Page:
I’ve written extensively about my daughter, and a little about my youngest son Thomas, but in the background of these thoughts has always been my relationship with my oldest, Matthew. I need to correct that.
Matthew was the child who arrived when I was still a child, barely 21 years old, a college student pregnant out of wedlock, who married the father in a rush of “doing the right thing.” In getting pregnant at 20, I so violated my parents’ beliefs and trust that our relationship was never the same. I went through that pregnancy alone, relying on my new husband, a musician, for stability and support.
When Matthew arrived two weeks past my 21st birthday, I melted into the well of motherhood. Becoming his mother changed me. I was in love, a feeling I didn’t know you could have for a non-romantic partner. Every thought I had was for him; his downy-soft hair, his tiny tiny fingers, the way his ear suctioned to itself while he was nursing, releasing in a gentle “pop” when he’d loll his head back, passed out in a milk coma. I lived for the moments he was awake and looking at the world, looking for me, the face he could see, the one thing he recognized in this new environment. He smiled for me, revealing a cleft in his chin, the dimple indicating he’d been kissed by an angel.
I was wrapped in the cocoon of motherhood, that space big enough for just him and me. When he wasn’t in my arms, I longed to have him in my arms, or to touch this perfect person who made complete a world I hadn’t before realized was lacking. I can still feel the weight of him in my arms, the smell and feel of him, at different stages, flashing through my sense memory like a tangible fast-forward video. His little bowed legs, when he started walking at 9 months and he looked like a cowboy, and the grin that lit his burnished features when he’d scamper away from me as I chased him down the hall. He loved to wander our home naked, just before a bath, and would run from room to room, eluding capture, with his naked butt shimmying around a corner just out of my reach.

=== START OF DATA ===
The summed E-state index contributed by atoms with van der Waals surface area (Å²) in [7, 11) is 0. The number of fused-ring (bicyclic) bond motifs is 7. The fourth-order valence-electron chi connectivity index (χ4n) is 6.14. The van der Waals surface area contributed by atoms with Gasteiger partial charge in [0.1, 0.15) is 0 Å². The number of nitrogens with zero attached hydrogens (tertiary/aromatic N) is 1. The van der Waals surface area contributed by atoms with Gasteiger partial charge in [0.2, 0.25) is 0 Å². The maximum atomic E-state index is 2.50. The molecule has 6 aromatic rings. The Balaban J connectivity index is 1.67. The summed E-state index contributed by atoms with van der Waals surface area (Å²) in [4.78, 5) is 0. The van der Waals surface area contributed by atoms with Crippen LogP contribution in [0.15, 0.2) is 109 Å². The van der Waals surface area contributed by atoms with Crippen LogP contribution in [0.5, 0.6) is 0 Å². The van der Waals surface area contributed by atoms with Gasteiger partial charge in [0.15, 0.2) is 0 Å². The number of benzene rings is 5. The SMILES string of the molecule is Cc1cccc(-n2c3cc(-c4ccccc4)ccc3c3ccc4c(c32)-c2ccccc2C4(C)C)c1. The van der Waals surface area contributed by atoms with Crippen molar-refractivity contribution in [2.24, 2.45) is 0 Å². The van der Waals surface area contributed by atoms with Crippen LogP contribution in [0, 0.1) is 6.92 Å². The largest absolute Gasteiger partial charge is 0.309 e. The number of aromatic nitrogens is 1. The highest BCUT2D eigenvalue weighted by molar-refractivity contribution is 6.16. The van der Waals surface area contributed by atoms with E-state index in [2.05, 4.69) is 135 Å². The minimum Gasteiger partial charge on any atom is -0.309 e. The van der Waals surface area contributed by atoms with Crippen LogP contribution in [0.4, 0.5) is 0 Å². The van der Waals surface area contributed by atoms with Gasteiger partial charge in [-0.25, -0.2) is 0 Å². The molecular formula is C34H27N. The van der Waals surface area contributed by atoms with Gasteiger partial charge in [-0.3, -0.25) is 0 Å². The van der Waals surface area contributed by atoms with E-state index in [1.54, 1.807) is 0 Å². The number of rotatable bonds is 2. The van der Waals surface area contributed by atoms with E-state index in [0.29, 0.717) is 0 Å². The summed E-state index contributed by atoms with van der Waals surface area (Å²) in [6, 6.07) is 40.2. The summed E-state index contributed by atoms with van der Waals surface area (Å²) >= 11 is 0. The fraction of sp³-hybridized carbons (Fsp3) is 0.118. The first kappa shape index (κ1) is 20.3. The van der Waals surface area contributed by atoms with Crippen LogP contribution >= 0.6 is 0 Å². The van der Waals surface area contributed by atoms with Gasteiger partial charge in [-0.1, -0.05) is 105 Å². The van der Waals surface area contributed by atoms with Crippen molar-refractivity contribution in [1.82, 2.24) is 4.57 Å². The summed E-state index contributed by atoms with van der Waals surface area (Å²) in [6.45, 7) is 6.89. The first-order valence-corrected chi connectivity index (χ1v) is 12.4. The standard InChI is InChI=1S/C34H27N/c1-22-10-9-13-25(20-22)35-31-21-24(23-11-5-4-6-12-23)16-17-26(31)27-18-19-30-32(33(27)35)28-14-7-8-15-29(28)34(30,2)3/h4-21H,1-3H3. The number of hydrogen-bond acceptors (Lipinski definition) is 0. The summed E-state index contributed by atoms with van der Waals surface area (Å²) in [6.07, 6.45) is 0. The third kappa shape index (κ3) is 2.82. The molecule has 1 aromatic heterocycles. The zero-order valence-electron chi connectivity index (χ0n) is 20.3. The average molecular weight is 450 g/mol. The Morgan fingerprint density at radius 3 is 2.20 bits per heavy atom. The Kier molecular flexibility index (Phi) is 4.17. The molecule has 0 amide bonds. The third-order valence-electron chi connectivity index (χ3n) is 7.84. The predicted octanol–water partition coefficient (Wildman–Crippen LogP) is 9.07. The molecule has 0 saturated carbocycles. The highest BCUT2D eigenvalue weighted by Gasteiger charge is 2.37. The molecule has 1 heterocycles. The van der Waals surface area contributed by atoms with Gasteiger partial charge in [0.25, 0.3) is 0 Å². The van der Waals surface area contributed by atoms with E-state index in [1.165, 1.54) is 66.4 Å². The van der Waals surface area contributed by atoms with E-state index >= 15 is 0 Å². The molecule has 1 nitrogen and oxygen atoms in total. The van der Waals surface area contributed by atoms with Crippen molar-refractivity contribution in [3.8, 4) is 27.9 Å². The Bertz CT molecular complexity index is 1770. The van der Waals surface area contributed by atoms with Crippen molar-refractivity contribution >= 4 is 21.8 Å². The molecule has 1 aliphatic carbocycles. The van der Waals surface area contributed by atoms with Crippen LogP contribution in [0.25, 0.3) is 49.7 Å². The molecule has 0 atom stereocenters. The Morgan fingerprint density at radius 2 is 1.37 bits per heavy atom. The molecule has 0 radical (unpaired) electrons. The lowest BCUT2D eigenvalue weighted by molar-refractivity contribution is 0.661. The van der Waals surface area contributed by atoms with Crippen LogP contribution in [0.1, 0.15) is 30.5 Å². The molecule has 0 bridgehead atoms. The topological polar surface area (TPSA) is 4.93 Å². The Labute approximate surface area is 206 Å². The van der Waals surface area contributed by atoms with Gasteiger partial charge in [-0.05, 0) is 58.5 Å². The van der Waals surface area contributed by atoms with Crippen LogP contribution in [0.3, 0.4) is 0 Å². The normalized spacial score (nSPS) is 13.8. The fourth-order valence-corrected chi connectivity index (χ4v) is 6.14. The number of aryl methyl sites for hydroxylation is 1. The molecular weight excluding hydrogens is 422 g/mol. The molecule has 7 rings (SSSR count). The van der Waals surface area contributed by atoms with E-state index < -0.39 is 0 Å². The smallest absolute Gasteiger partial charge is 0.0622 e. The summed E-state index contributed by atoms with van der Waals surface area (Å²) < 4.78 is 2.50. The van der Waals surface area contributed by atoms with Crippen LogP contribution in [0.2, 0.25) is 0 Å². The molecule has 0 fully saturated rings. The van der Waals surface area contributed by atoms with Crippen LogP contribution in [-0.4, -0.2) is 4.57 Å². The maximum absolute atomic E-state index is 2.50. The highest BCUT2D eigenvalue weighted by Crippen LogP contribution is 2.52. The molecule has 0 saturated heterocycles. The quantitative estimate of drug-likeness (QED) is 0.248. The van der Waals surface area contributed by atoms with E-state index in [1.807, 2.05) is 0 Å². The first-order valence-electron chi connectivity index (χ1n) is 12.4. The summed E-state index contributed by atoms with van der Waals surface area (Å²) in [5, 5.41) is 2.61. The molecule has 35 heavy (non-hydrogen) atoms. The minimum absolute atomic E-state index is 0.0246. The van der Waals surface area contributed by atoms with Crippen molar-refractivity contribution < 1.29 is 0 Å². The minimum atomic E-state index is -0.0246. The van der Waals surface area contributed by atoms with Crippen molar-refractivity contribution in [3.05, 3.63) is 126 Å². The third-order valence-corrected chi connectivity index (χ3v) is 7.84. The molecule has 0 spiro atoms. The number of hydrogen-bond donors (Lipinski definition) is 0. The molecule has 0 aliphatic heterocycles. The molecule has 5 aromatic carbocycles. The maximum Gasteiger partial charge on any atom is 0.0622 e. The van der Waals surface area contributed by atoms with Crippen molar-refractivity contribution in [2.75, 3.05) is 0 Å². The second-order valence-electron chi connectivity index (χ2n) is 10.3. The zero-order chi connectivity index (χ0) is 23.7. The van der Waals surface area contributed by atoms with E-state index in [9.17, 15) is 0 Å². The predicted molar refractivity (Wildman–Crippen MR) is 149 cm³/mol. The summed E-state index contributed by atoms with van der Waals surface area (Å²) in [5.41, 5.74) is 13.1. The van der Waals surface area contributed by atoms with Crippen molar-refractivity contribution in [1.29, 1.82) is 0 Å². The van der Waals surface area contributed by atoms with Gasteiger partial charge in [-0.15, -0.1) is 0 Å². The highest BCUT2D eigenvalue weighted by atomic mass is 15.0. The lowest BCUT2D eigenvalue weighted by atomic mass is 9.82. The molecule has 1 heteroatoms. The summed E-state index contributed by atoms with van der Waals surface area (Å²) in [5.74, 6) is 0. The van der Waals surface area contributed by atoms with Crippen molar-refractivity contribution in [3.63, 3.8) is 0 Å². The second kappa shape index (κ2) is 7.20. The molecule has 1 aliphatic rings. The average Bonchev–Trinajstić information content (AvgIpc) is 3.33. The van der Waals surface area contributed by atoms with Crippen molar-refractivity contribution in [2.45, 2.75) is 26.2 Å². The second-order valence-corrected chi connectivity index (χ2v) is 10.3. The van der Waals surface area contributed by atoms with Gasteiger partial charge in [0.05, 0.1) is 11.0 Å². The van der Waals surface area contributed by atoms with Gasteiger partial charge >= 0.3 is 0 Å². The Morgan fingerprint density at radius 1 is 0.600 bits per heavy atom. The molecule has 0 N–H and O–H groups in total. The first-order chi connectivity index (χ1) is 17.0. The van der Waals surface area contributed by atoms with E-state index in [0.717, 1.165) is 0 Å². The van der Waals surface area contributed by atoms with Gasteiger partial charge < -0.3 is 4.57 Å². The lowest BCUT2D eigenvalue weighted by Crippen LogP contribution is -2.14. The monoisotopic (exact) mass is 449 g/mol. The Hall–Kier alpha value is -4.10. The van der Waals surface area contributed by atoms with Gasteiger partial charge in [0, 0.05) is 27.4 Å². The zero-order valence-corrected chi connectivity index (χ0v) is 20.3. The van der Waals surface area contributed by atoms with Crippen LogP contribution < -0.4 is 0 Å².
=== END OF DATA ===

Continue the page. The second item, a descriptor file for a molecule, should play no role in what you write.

He was my sun, the only happiness in my world, as the marriage I’d contracted myself into was everything you’d expect from a partnership based solely on shared parentage of an infant. This boy was my light and breath, the only family I had, my connection to the world as I sunk farther into the unhappy marriage I didn’t think I could escape. Matthew’s father and I created the most beautiful person on earth, and for a while, that was the only thing that made that marriage worthwhile. And his father loved him too, as much as I did, as much as he could, and that love was magical to see, and made me determined to make this right.
As Matthew grew, especially after Sophia was born, I worked to allow him to separate from me, as a child should, and fostered his relationships with other people. I was determined to prevent him from being caregiver; I wanted him to have a childhood, a real adventure, and not become simply an adjunct to Sophia’s medical needs. And I knew I was too tied to him, so I let him go in all the appropriate ways. Play-dates, school events, Cub Scouts…he asked me for big brothers, and with Cub Scouts, I tried to give him that. He jumped in with eagerness, first with the Pinewood Derby and popcorn sales, and then wholly invested in the obstacle courses, aquarium outings, the weekly meetings where he strove to be the most disciplined and attentive Scout there. He saluted the flag with his trademark seriousness, passionate about following the rules, sure that doing so would cement his success.